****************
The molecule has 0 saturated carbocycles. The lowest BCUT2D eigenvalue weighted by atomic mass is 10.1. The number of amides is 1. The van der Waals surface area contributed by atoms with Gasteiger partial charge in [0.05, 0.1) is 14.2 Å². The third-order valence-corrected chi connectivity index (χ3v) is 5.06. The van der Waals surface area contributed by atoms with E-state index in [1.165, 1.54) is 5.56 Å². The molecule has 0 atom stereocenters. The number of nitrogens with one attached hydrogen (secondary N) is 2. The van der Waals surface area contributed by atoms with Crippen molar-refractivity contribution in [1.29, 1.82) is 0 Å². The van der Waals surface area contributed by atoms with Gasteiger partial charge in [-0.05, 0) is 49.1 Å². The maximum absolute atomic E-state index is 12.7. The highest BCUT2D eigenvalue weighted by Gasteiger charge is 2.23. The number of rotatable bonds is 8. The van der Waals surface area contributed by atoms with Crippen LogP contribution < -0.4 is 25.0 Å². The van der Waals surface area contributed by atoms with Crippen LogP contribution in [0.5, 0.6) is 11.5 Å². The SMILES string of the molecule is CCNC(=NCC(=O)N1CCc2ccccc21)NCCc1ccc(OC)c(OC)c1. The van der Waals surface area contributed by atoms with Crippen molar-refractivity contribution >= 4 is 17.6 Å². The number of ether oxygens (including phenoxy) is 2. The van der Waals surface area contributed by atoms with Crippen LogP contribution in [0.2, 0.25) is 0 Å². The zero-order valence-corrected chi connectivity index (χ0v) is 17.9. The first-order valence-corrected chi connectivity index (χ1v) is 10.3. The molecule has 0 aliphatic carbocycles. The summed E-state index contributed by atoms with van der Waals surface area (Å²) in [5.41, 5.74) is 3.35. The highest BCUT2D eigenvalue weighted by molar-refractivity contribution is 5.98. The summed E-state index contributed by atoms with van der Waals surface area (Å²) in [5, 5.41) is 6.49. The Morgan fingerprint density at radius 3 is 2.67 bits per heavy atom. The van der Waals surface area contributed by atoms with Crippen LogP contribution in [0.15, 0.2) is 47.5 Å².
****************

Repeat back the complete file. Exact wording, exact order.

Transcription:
The molecule has 0 saturated carbocycles. The lowest BCUT2D eigenvalue weighted by atomic mass is 10.1. The number of amides is 1. The van der Waals surface area contributed by atoms with Gasteiger partial charge in [0.05, 0.1) is 14.2 Å². The third-order valence-corrected chi connectivity index (χ3v) is 5.06. The van der Waals surface area contributed by atoms with E-state index in [1.165, 1.54) is 5.56 Å². The molecule has 0 atom stereocenters. The number of nitrogens with one attached hydrogen (secondary N) is 2. The van der Waals surface area contributed by atoms with Crippen molar-refractivity contribution in [1.29, 1.82) is 0 Å². The van der Waals surface area contributed by atoms with Gasteiger partial charge in [-0.05, 0) is 49.1 Å². The maximum absolute atomic E-state index is 12.7. The highest BCUT2D eigenvalue weighted by Gasteiger charge is 2.23. The number of rotatable bonds is 8. The van der Waals surface area contributed by atoms with Crippen LogP contribution < -0.4 is 25.0 Å². The van der Waals surface area contributed by atoms with Crippen LogP contribution in [0.5, 0.6) is 11.5 Å². The SMILES string of the molecule is CCNC(=NCC(=O)N1CCc2ccccc21)NCCc1ccc(OC)c(OC)c1. The van der Waals surface area contributed by atoms with Crippen molar-refractivity contribution >= 4 is 17.6 Å². The number of ether oxygens (including phenoxy) is 2. The van der Waals surface area contributed by atoms with Crippen LogP contribution in [0.2, 0.25) is 0 Å². The zero-order valence-corrected chi connectivity index (χ0v) is 17.9. The first-order valence-corrected chi connectivity index (χ1v) is 10.3. The molecule has 0 aliphatic carbocycles. The summed E-state index contributed by atoms with van der Waals surface area (Å²) in [5.41, 5.74) is 3.35. The highest BCUT2D eigenvalue weighted by molar-refractivity contribution is 5.98. The summed E-state index contributed by atoms with van der Waals surface area (Å²) in [5, 5.41) is 6.49. The Morgan fingerprint density at radius 3 is 2.67 bits per heavy atom. The van der Waals surface area contributed by atoms with Crippen LogP contribution in [0.15, 0.2) is 47.5 Å².